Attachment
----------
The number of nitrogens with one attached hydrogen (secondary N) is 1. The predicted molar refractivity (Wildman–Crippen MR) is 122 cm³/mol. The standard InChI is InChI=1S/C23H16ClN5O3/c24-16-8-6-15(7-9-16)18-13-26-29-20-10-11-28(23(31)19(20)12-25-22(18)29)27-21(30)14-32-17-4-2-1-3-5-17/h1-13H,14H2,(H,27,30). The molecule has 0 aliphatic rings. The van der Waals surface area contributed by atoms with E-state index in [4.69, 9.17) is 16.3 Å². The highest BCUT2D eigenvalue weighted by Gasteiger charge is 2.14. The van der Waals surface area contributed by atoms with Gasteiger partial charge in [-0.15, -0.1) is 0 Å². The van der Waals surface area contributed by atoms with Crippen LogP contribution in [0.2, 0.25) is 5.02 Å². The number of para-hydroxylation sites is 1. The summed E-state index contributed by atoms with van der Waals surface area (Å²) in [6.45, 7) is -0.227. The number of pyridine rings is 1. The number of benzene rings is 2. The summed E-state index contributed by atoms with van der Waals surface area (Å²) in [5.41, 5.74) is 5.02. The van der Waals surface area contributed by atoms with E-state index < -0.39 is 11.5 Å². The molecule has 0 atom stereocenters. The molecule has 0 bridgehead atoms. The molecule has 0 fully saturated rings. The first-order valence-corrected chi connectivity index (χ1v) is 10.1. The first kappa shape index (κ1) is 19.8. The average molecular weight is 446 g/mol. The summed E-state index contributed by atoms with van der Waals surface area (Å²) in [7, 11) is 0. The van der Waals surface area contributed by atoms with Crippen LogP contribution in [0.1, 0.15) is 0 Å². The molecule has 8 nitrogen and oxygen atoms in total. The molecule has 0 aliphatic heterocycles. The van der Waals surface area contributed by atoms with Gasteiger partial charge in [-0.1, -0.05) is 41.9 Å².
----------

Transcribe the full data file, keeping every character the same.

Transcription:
The number of nitrogens with one attached hydrogen (secondary N) is 1. The predicted molar refractivity (Wildman–Crippen MR) is 122 cm³/mol. The standard InChI is InChI=1S/C23H16ClN5O3/c24-16-8-6-15(7-9-16)18-13-26-29-20-10-11-28(23(31)19(20)12-25-22(18)29)27-21(30)14-32-17-4-2-1-3-5-17/h1-13H,14H2,(H,27,30). The molecule has 0 aliphatic rings. The van der Waals surface area contributed by atoms with E-state index in [4.69, 9.17) is 16.3 Å². The highest BCUT2D eigenvalue weighted by Gasteiger charge is 2.14. The van der Waals surface area contributed by atoms with Gasteiger partial charge in [-0.15, -0.1) is 0 Å². The van der Waals surface area contributed by atoms with Crippen LogP contribution in [0.2, 0.25) is 5.02 Å². The number of para-hydroxylation sites is 1. The summed E-state index contributed by atoms with van der Waals surface area (Å²) in [6.45, 7) is -0.227. The number of pyridine rings is 1. The number of benzene rings is 2. The summed E-state index contributed by atoms with van der Waals surface area (Å²) in [5.41, 5.74) is 5.02. The van der Waals surface area contributed by atoms with E-state index < -0.39 is 11.5 Å². The molecule has 0 atom stereocenters. The molecule has 0 bridgehead atoms. The molecule has 0 fully saturated rings. The first-order valence-corrected chi connectivity index (χ1v) is 10.1. The first kappa shape index (κ1) is 19.8. The average molecular weight is 446 g/mol. The summed E-state index contributed by atoms with van der Waals surface area (Å²) in [7, 11) is 0. The van der Waals surface area contributed by atoms with Crippen LogP contribution in [0.1, 0.15) is 0 Å². The molecule has 8 nitrogen and oxygen atoms in total. The molecule has 0 aliphatic heterocycles. The van der Waals surface area contributed by atoms with Gasteiger partial charge in [-0.1, -0.05) is 41.9 Å².